I had already made the decision that I was going to use a double layer of heavy cotton canvas to interline the bodice of this gown. The idea behind this is that the canvas would offer support without having to deal with boning...and at 9 p.m. on Thursday night I did NOT have time to deal with boning. That turned out to be a good decision.
I sewed the two back pieces of canvas together, and repeated the process with the front pieces of canvas. I had some duct ties left over from the boning in Darcy's bodice, so I cut four bones to put at the sides of both pieces, to reinforce the area where the gown would be laced. Once the boning was in, I very carefully sewed the canvas interlining to the dress fabric pieces that would go on the INSIDE of the bodice. This would keep the interlining from sliding around, and since it's on the inside, no machine stitching shows. Then I sewed the outside layer of dress fabric and turned the whole mess right side out. The end result was a front piece and a back piece with the brown dress fabric on the outside, and the canvas and boning sandwiched in the middle. Added bonus - all the seams were inside. Perfect.
To make sure that everything was going to fit properly, I tackled the eyelet holes right away. I positioned the holes for spiral lacing and got those made with the help of my handy-dandy awl, which I love with all my heart. I didn't bother with doing any stitching on these just yet. I used some kind of awesome linen cording I picked up in the drapery department at JoAnn. It's grey so it's not real pretty BUT this was a working class gown anyway and it works a hell of a lot better than ribbon.
I got the bodice laced on and imagine my delight when it fit like a glove. The gaps on the side might have been a LITTLE bit bigger than stricly proper, but I didn't much care about that. Once it was laced on I was able to, with some difficulty, get the shoulder straps pinned to the right length. The whole thing came off and stitched those puppies down with a quickness. I didn't take the time to finish the shoulder seams at all; it wasn't really necessary to make the gown wearable and I needed to move on to the skirt.
I put the bodice back on and laced it up, and then had Justin measure from the bottom of the bodice to the floor in the front, at the side, and in the back. I have a big butt so the back measurement was slightly shorter than the front, but whatever. Once I had that measurement, I took off about an inch and decided that was going to be the length of my skirt.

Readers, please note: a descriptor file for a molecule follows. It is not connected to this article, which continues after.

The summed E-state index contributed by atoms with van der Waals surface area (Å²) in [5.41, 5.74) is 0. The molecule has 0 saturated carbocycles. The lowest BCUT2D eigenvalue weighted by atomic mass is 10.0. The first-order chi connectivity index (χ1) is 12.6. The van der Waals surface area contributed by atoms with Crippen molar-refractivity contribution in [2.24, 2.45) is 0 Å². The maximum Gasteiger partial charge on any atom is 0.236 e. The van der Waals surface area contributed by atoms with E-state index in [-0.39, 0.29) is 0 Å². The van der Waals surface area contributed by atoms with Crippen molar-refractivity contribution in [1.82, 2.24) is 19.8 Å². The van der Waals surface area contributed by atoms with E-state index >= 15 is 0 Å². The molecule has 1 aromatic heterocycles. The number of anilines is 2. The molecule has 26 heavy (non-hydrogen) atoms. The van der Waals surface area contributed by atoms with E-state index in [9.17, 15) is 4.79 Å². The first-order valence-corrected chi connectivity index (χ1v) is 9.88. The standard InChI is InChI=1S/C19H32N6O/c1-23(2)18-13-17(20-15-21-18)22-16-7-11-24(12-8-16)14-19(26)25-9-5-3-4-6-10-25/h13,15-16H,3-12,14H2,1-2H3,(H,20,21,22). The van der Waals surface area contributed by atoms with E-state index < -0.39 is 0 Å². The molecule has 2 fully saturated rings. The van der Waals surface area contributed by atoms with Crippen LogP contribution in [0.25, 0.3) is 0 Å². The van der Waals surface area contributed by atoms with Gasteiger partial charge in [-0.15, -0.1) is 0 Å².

At this moment I decided that using a tablecloth for this was the best decision I had ever made in my life. The tablecloths were quite wide, and the edges were already finished. I had already cut into both tablecloths for the bodice - front piece and back piece out of each one - with the idea that this would leave the most length on each cloth for the skirt. It worked out every bit as well as I'd hoped. I measured from the un-cut end of the tablecloths and cut them at the proper length. I then sewed the sides together to make a tube. I left about six inches at the top of each side seam unsewn to give myself enough room to actually get into the thing. Hemmed edges = no seam finishing necessary! Woo hoo!
At this point I was feeling like I was pretty much home free...all I needed to do was attach the skirt to the bodice and I was good to go. I gathered the skirt to the bodice all the way around. I attached the skirt ONLY to the outside layer of the bodice, with the idea that I would hand-stitch the inside to enclose all the raw edges. I made several passes to make sure that the seam was strong and wouldn't rip out if I tripped all over myself or something.